A module is an essential part of any Xoops website. After a first installation of Xoops, many users look at their home page and feel a little upset. "Is that it ...? a boring page with little on it except a login box and a banner. Don't be disappointed, this is a purposeful move so that each user can choose how to build their own website and design the structure content and style to their own preferences.
In fact all Xoops sites are installed with one essential and sophisticated module, the System module. What looks very empty on the outside hides an internal core of powerful features just waiting to be unleased. Now this is where your own preferences for the site can begin.
Modules form the structure of the site, but they display the content. So, when installing modules, it's a good idea to have some basic plan about what your website will be like. Modules are usually built to work in conjunction with the Xoops system module and other core functions. From a developers point of view this is a great feature as they can literally 'tap in' to the core features and extend them into their own module functions. Xoops uses Smarty templating that provides easy and flexible links to system functions.
For general users there are other benefits. For example a fully featured Xoops module can inherit all of the visual style of the website and therefore look completely integrated with the other site pages. It can also inherit other global functions and features such as access for selected groups, selected permissions for posting and viewing, comments system, user details display, logging activity and many other integrative features. These are all tied together seamlessly so that your Xoops website looks and functions as one fully inter-related unit that is easy to manage for each module from the website's system administration pages.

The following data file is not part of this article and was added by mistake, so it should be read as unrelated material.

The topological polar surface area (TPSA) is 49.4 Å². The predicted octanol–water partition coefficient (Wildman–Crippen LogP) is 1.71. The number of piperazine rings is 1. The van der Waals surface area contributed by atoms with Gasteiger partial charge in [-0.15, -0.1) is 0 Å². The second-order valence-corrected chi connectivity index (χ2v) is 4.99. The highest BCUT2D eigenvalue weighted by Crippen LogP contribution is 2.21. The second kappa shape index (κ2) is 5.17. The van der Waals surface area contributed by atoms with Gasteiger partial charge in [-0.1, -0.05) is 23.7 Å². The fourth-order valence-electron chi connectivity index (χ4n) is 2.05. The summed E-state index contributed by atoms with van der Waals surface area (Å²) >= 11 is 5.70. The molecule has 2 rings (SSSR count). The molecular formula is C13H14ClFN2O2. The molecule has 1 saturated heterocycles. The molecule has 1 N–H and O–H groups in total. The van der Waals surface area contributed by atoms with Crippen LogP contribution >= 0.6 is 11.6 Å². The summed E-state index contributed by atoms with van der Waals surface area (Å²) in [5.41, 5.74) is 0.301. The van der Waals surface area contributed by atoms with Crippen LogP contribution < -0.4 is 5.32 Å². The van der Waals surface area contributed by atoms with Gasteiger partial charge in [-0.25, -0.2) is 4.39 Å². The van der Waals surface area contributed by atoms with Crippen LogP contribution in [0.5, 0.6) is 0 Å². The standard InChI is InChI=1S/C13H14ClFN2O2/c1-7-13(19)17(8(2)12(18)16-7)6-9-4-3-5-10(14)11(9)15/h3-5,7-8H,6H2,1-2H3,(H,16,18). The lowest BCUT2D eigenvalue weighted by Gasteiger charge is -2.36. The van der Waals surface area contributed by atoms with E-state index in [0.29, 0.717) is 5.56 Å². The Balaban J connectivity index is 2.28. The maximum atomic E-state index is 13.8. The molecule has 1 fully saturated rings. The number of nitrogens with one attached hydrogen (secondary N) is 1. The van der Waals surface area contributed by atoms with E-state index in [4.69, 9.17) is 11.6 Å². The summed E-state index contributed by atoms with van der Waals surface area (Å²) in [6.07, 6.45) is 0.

So, back to plan... what does a module look like and which modules to use? As discussed in another question "What does a module look like?" it's a good idea to spend some time viewing Xoops websites across the web, just to see what the scope and style of modules exist. A good place to start is the links section on https://xoops.org
as many of these sites will be Xoops sites built by users or professional developers.
Just to start you off, modules cover a full range of content processing, including article management, news posting, news listing, reviews, e-commerce, book lists and displays, photographic and image displays, albums, time management, helpdesk, weather displays, banner management, advertising, directories, dictionaries, and many many more subjects. For a more comprehensive range of options take a look at the Xoops.org Modules repository to see all the categories and possibilities. To see how these work before you even go throught he steps of download and installation have a pplay with them at the Module Testing site
This site gives you the opportunity to see how modules work and you can get an idea of how they might suit you.
See also this FAQ
on choosing modules.
This set of tutorials
on module deployment is extremely useful for beginners.